clock menu more-arrow no yes

Filed under:

Teen pregnancy high on list of country's social problems

Teen pregnancy has reached epidemic proportions in this country, say the experts:

- Last year, according to the Allen Guttmaker Institute, two out of every five teenage girls became pregnant.- In 1996, according to the U.S. Department of Health and Human Services, an estimated 505,524 females under the age of 20 gave birth; two-thirds of the births were unplanned.

- Teen pregnancy rates in Utah are below national averages, but 42 out of every 1,000 births occur to females between the ages of 15 and 19.

- Earlier this year, President Clinton said that after four years in the White House seeing what was going on in the country, he would put teenage pregnancy at the top of the list of America's social problems.

"None stands in the way of achieving our goals for America more than the epidemic of teen pregnancy," he said in a radio address. "We know that children who are born to teen parents are more likely to drop out of school, get involved in crime and drugs and end up in poverty."

And while he noted that there had been a slight decline in recent years - an 8 percent decline between 1991 and 1995 - "the teen pregnancy rate is still intolerably high in America. Too many children are still having children. So we must do more."

It is an issue not only with moral implications, but with economic and social ones as well.

A landmark 1996 study by the Robin Hood Foundation, a New York charity, found that taxpayers spent approximately $7 billion last year to deal with social problems resulting from births by girls under 18.

The study found that teenage childbearing cost an additional $2.2 billion annually in welfare and food-stamp benefits, $1.5 billion in medical-care costs, $900 million in increased foster-care expenses and $1 billion for additional prison construction.

The study also concluded that governments lost about $1.3 billion a year in tax revenue from the reduced productivity of women who bear children as teens.

Studies by the U.S. Department of Health and Human Services show that the adverse effects of an early pregnancy on both the young mother and her infant make teenage pregnancy a pressing health problem.

A mother who is under 16 years of age, for example, is more likely to suffer anemia during pregnancy, more likely to suffer from toxemia, more likely to start labor prematurely and to have a prolonged and difficult labor.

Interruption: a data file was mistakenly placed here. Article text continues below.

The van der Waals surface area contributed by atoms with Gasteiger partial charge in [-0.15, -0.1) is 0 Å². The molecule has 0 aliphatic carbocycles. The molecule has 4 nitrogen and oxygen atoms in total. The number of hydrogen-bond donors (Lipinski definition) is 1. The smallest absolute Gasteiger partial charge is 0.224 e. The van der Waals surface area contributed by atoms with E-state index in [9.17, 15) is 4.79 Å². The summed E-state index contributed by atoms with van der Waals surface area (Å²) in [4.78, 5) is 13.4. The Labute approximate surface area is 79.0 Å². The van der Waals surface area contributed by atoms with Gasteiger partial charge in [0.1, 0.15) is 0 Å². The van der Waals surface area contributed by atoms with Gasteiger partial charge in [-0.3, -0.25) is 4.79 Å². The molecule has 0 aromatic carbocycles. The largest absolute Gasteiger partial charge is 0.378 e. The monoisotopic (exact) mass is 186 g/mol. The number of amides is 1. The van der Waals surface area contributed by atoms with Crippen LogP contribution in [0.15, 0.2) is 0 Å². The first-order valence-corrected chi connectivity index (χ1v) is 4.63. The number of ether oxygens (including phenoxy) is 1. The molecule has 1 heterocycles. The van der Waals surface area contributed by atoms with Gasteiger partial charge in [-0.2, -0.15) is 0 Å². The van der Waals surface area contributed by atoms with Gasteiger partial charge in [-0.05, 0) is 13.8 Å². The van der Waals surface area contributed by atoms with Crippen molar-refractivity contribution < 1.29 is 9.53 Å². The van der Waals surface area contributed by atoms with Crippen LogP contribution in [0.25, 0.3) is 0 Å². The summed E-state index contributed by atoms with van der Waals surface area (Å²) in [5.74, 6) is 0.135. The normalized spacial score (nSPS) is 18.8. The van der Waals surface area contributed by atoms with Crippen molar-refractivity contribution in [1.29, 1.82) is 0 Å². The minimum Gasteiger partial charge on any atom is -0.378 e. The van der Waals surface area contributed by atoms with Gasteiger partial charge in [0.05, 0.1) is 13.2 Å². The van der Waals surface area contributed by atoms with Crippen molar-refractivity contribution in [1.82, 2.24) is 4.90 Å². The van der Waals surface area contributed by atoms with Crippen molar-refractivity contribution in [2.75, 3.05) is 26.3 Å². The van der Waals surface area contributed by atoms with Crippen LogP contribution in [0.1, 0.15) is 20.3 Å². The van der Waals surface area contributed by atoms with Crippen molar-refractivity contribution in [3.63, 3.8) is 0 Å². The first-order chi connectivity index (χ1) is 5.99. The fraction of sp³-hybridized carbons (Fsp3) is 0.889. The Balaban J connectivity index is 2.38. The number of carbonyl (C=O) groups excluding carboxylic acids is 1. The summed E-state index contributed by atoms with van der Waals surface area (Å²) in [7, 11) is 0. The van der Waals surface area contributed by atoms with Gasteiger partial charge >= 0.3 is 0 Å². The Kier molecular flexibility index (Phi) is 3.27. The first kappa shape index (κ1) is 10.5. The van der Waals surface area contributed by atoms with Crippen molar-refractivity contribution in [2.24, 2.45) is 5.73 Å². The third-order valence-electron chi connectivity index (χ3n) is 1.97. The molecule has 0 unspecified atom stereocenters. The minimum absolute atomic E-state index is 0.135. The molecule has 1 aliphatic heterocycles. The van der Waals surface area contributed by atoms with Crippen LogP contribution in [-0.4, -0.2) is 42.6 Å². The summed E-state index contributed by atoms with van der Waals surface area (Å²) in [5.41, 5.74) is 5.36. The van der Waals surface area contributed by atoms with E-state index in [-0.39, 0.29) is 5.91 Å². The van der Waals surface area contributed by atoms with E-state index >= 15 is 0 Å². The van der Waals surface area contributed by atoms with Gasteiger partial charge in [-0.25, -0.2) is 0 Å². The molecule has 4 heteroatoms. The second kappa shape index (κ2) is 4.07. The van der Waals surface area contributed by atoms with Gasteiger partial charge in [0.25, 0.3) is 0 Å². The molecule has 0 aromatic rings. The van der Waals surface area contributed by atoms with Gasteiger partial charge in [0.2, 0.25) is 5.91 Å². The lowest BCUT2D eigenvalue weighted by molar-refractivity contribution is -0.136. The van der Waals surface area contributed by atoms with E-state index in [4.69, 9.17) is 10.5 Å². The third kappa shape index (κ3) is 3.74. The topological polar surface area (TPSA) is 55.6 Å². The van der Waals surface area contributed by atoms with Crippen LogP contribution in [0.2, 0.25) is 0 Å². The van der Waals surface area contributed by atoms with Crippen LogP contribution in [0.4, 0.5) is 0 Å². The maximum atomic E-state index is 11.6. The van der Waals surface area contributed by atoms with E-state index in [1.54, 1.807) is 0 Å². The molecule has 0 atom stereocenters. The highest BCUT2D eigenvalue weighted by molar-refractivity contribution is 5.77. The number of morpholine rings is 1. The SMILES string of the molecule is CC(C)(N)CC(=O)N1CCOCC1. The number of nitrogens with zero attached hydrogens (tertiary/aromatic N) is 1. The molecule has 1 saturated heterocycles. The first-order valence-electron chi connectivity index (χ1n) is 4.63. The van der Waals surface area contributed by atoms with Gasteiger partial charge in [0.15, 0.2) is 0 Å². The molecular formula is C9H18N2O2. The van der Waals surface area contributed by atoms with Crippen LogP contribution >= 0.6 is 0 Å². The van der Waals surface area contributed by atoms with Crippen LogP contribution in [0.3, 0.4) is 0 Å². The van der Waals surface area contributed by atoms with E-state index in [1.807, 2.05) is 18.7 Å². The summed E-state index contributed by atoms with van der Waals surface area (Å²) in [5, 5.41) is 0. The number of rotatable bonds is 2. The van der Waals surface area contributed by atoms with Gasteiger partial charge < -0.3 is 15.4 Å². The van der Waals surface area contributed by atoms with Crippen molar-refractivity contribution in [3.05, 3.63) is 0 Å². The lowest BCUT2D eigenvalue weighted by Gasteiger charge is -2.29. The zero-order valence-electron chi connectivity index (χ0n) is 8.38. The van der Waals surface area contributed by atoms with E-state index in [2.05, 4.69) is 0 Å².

A baby born to a mother under 16 is three times more likely than the child of a mother age 20-24 to die in the first year of life; is more than twice as likely to be born weighing less than 51/2 pounds, a birth weight that carries predictable and often serious health problems; and babies born to girls under 15 have three times the number of brain and nervous system disorders.

The adverse consequences of teenage childbearing also include increased poverty for both mother and child. A teenage mother is more likely to drop out of school, may have difficulty finishing school and developing skills that lead to higher paying jobs. At best, high school dropouts can expect to earn half the income of college graduates. Many teen mothers and their children end up living below the poverty line, even with federal assistance.

And marriage is no guarantee that things will be better; even when teens marry following a pregnancy, half of all teenage marriages end in divorce within five years, says the DHHS.

Teenage pregnancy is a problem with long-term consequences and no simple solutions. But increasing recognition of those consequences has prompted a number of initiatives on state and federal levels, including controversial welfare reform measures; calls for incentives for states that reduce out-of-wedlock childbearing and for stricter enforcement of child support laws; and an increased look at building partnerships with businesses, religious leaders and community groups who are struggling with the problem.

Education is an important part of these initiatives. Clinton has promised increased support for programs "where young people teach their peers about abstinence and responsibility." And, he said, we need to "spread the word about these programs so that what works in one community can be tried quickly in another."

Everyone, he said, "needs to help us send the strongest message: It's wrong to be pregnant or father a child unless you are married and ready to take on the responsibilities of parenthood."

For many teens, early pregnancy is a cycle that began with their parents, but many, many factors are involved. Such things as early dating patterns, lack of information about reproduction and pregnancy prevention, low self-esteem, low socio-economic status, low educational expectations and families with weak or non-existent religious affiliation have all been shown to have correlation.

In Utah, according to the latest figures from the National Center for Health Statistics, the teenage pregnancy rate has declined 12 percent from 1991 to 1995 - out of every 1000 births the number occurring to females age 15-19 went from 48.2 to 42.4.

That is both good news and a challenge, says Marie Larson, teacher of the Adult Roles class at Cache High in Logan where a part of the curriculum is a look at teen pregnancy.

Education alone won't solve the problem, she says, but it is a vitally important part of the equation. The trend is encouraging, but the numbers are still higher than anyone would like to see.

"We probably won't ever get them all. Some kids will always think, `it won't happen to me' - that's part of the magical thought processes of teenagers. But maybe some will realize, `Wow! I'm going to have to change my behavior.' "

All the statistics show are how many they didn't reach, she says; it's much harder to tell how many they did. But those are the lives that are richer for it.